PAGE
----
In many states in the United States, buying a home involves a lawyer or notary handling the money transfer between parties. However, in Arizona, all home and other real estate transactions involve escrow. As a future Arizona real estate agent, you should know about escrow and how it is involved in the real estate process.
What Is Escrow?
In summary, escrow is when a third party manages the money and transactions between a buyer and seller. For a real estate transaction, for example, a buyer would deposit their money with the escrow company. Once the selling and contract process is over, the escrow company would then disburse the money to the seller. Escrow serves as a guarantee that the money will be available once the transaction is finished.
Here is how the 40-day escrow process works in Arizona.
1. Opening the Escrow Account (0 Days)
Once a buyer and a seller have agreed on the sale terms, a realtor will contact a title and escrow company. The realtor will send the signed contract to the escrow company, who will verify the contract and open an account.
2. Sending Deposit to Escrow
Once the account is open, the escrow company will receive the "earnest" deposit funds either by check or via wire transfer. These funds confirm the buyer's interest in the property. The escrow company will then send a receipt to all parties.
3. Completing Documents
At this point, the escrow officer will send documents to be filled by all parties, including proof of identity. The buyer provides loan information, for example, while the seller provides title information. The seller has three days to deliver the property disclosure statement and five days to deliver the insurance claims history.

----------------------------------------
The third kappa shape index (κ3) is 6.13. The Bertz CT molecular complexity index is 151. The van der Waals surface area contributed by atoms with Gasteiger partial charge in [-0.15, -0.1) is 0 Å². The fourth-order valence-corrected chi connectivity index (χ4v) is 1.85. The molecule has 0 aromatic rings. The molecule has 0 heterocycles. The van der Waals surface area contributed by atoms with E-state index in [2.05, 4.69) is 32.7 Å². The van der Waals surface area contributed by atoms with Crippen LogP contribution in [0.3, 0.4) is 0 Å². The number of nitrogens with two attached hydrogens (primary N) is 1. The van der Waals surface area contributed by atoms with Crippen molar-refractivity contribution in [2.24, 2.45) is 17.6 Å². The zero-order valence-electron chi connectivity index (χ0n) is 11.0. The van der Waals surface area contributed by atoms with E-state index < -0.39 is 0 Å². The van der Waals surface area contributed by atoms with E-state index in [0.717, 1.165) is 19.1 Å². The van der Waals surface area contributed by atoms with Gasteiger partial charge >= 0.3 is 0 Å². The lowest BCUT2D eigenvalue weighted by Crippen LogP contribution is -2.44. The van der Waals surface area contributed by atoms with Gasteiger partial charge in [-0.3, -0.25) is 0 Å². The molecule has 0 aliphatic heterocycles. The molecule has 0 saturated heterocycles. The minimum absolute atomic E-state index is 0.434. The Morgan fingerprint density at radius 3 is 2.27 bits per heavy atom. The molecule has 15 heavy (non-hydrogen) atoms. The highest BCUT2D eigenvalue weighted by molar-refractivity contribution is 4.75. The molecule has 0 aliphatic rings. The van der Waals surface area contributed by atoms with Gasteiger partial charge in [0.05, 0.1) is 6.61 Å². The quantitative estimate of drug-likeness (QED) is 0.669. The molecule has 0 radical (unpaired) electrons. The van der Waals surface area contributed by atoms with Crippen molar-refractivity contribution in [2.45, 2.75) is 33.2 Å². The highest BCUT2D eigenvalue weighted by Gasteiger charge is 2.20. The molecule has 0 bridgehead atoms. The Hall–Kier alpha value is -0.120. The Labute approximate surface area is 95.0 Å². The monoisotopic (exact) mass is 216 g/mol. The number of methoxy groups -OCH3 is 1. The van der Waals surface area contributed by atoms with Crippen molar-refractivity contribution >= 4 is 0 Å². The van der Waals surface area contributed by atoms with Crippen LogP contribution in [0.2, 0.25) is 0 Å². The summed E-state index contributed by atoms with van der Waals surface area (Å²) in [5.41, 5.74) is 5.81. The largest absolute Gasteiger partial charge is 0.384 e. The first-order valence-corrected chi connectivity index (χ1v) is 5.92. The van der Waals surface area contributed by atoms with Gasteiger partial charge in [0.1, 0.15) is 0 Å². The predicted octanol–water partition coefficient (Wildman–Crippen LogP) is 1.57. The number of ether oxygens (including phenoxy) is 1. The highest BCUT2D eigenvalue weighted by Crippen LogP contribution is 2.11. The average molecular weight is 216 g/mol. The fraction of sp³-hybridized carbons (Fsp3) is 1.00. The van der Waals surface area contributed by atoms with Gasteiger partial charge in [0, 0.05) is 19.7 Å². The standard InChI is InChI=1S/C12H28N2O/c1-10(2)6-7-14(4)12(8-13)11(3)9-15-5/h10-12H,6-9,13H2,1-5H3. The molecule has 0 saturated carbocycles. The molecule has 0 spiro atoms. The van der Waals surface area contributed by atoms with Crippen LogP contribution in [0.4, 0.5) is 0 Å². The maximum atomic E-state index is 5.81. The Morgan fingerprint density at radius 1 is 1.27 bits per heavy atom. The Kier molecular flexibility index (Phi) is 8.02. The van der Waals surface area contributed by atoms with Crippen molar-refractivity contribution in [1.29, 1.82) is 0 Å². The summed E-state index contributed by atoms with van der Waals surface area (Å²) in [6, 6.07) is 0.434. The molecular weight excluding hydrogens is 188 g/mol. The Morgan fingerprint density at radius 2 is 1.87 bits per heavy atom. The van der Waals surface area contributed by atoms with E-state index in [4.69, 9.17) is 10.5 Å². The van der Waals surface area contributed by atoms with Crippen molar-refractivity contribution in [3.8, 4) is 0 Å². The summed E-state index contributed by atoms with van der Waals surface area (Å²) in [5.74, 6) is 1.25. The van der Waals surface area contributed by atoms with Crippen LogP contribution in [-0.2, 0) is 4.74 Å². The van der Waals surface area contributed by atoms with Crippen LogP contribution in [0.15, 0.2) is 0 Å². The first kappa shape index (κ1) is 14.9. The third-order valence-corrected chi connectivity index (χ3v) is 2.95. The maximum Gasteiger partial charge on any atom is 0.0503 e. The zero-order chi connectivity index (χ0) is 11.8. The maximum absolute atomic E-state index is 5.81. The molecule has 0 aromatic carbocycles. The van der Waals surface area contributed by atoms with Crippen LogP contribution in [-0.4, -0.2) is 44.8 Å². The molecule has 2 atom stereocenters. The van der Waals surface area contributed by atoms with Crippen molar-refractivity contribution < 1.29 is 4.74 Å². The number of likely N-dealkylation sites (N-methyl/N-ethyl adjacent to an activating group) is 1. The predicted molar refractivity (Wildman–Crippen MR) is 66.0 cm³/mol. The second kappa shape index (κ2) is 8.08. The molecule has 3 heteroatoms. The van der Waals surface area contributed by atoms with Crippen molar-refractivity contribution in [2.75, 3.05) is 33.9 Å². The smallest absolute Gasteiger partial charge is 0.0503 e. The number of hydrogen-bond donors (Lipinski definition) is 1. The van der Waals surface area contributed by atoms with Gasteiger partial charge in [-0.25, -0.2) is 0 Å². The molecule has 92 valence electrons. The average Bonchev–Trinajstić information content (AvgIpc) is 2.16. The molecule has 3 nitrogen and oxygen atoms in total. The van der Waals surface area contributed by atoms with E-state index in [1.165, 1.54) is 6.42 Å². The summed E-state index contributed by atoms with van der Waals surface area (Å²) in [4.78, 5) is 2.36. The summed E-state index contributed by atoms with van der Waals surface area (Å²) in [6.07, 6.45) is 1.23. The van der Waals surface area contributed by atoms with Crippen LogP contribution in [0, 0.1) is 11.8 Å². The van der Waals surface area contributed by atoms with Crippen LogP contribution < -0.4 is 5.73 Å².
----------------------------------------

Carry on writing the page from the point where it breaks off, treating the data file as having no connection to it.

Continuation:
4. Checking Title And Inspection Notice (10 Days)
Once the escrow officer receives the documents, they will do a title check on the property. This is to make sure that the title is clear and can be freely transferred to a new owner. If the seller needs to do anything to clear the title, the escrow agent will inform them.
If the property is part of a Homeowner's Association (typically for condos), the escrow officer will also receive information about fees. This information is passed on to the buyer.
The Buyer's Inspection Notice is also sent to the seller to inform them about repairs. The seller has five days to respond to the Inspection Notice (day 15). Day 10 is also the deadline for the buyer to cancel the contract.
5. Clearing Title and Signing Deed (20 days)
If needed, the escrow agent will work with all parties to clear the title so the transaction can proceed. This is also the time limit for the buyer to accept the seller's response to the Inspection Notice. The seller plans for repairs, if required. At this point, the contract is finalized. The seller will also sign the deed and other documents to have them ready for the next step.
6. Obtaining Loan Documents (37 Days)
If the buyer is taking a mortgage loan, this is their deadline for submitting documentation. The lender will send all appropriate documents to the escrow agent. From there, the escrow agent prepares the Closing Disclosure. This document lists all the costs of the transaction, from the deposit to the loan to the real estate agent commission and escrow fees.
By day 37, the seller should also have made the required repairs to the property.
7. Verifying and Signing the Loan
Once the escrow officer has everything they need, they send the documents to the lender. The lender will approve the loan and send the money to the escrow officer to be distributed in the next few days. Documents are also sent to the local records office to register the sale and title change.
8. Closing Escrow (40 days)
Once the funds are distributed, the escrow is closed, and the buyer receives the keys.
With fast-growing cities, there are many opportunities for real estate professionals in Arizona to start or grow their careers in the field. Working alongside lenders, inspectors, and escrow companies, Arizona real estate agents have a bright future ahead of them.